Opinion: Newcomers got an investment lesson during the pandemic. The Cost: $1.1 billion in options trading losses

The rise of options trading among average Americans during and since the pandemic has been hailed as a welcome introduction to the markets for newbies.

It is not. It was an absolute disaster for three companies and billions of dollars.

Small options trading grew 224% from late 2019 to mid-2021. This was at a time when stocks were plummeting and then soaring and the media was relentlessly reporting on meme stocks and outsized gains for “beach goerslike Mike McCaskill.

Anecdotes are not dates, and the dates are stunning.

Simultaneously with the dispatch of stimulus payments in mid-2020, the smallest option trades in relation to the total volume exploded. From 2002 to 2019, small traders accounted for about 15% to 20% of all options volume. From mid-2020 to today, this proportion has doubled.

During most of that period, retail options traders lost $1.1 billion from their businesses. That’s where some of the $817 billion in stimulus checks went — gone up in smoke in short-term call options.

Call it what it is: gambling

During the explosion in trading volume, small traders bought at-the-money or slightly out-of-the-money call options. Only about 4% of volume was concentrated in deep-in-the-money options, which can bring tighter spreads on liquid stocks.

As stocks rose following the pandemic panic, traders spent 69% of their volume on calls. Most notably, about 50% of all trades expire in less than a week. Stocks had to recover immediately and significantly to overcome the impact of trading costs, commissions and time decay. It was pure gamble and was particularly strong in meme stocks like GameStop GME,
and AMC AMC,


Hidden role of ignorance

When you buy an option to open, you have to pay the asking price, unless you place a limit order (which retail investors usually don’t do) or are lucky enough to have a broker who offers you a better price. From November 2019 to June 2021, retailers lost more than $4.1 billion on trading costs that included such bid-ask spreads.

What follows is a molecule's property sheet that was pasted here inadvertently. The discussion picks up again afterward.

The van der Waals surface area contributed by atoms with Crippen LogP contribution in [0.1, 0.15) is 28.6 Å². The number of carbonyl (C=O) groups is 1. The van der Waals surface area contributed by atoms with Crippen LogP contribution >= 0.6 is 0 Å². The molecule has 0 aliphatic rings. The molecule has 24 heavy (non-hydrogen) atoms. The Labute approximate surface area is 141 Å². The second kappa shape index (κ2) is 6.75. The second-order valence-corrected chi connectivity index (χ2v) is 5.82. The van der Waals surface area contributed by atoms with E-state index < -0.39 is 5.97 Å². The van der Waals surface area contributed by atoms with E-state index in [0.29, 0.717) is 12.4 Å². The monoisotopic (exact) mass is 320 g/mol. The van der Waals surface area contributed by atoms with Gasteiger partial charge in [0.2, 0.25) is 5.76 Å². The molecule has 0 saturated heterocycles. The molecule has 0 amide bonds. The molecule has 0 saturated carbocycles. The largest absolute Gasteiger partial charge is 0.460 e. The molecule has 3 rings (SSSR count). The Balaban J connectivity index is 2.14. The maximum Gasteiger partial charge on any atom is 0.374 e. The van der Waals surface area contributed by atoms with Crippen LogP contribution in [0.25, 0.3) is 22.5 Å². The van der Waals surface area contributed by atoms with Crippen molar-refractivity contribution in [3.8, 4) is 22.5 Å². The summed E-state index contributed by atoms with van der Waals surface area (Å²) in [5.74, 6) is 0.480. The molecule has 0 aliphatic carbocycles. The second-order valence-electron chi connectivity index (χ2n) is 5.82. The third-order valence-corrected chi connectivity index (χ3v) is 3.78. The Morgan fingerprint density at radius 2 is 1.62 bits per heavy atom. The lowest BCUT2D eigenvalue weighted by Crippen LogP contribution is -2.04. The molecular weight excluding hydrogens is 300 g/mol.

In these trades, the bid-ask spread was as high as 12%. That’s an instant loss if an investor tries to reverse and sell the option at the bid price.

It was even worse for out-of-the-money options, which accounted for about 24% of the volume. These spreads averaged a whopping 28%. About 14% of the trades were “micro” sized, for $250 or less, up to an instant loss of $59.

The gamification of options trading means that some of the built in losses have been hidden or at least not properly disclosed. Most platforms highlighted their free commissions without mentioning that traders faced instant and significant losses on every trade.

While some brokers offer commission-free trading, others do not. During this period from November 2019 to June 2021, retailers alone lost an additional $800 million in commissions.

Gifts for Wall Street

Being new to the options market, many traders who bought in-the-money call options did not exercise them before their ex-dividend dates. As such, they were not entitled to the dividend distributions.

Maybe it was just laziness, but we’ll agree with them when in doubt. It’s quite an esoteric process, and who wants to think about boring dividends when GME is soaring?

If call option holders do not optimally exercise their dividends, the option writers can realize deadweight gains. What some did.

On the other side of these deals were three companies, excluding almost everyone else: Citadel Securities, Susquehanna, and Wolverine. Firms accounted for 85% of payments for order flow in the options market, thanks in large part to large trade flows from Robinhood HOOD,


what can be done

There is no single solution that can be passed down by regulators to fix all problems. The biggest reasons for the losses were due to basic human error – greed and ignorance.

Brokerage firms that offer options trading to retail investors could be more explicit about the cost of options trading, including bid-offer spreads.

When a trader enters a buy order for an option that will expire in a week or two, firms could create or improve risk disclosures that highlight the high probability of loss.

For traders currently holding call options in-the-money, brokerage firms should send alerts urging the option holder to exercise their options before ex-dividend days.

(Note: Most of the data for this article is from an eye port paper by Bryzgalova, Pavlova and Sikorskaya, published April 2022.)

Jason Goepfert is the founder and Chief Research Officer of Sundial Capital Researcha Minneapolis-based research firm. Opinion: Newcomers got an investment lesson during the pandemic. The Cost: $1.1 billion in options trading losses

Brian Lowry

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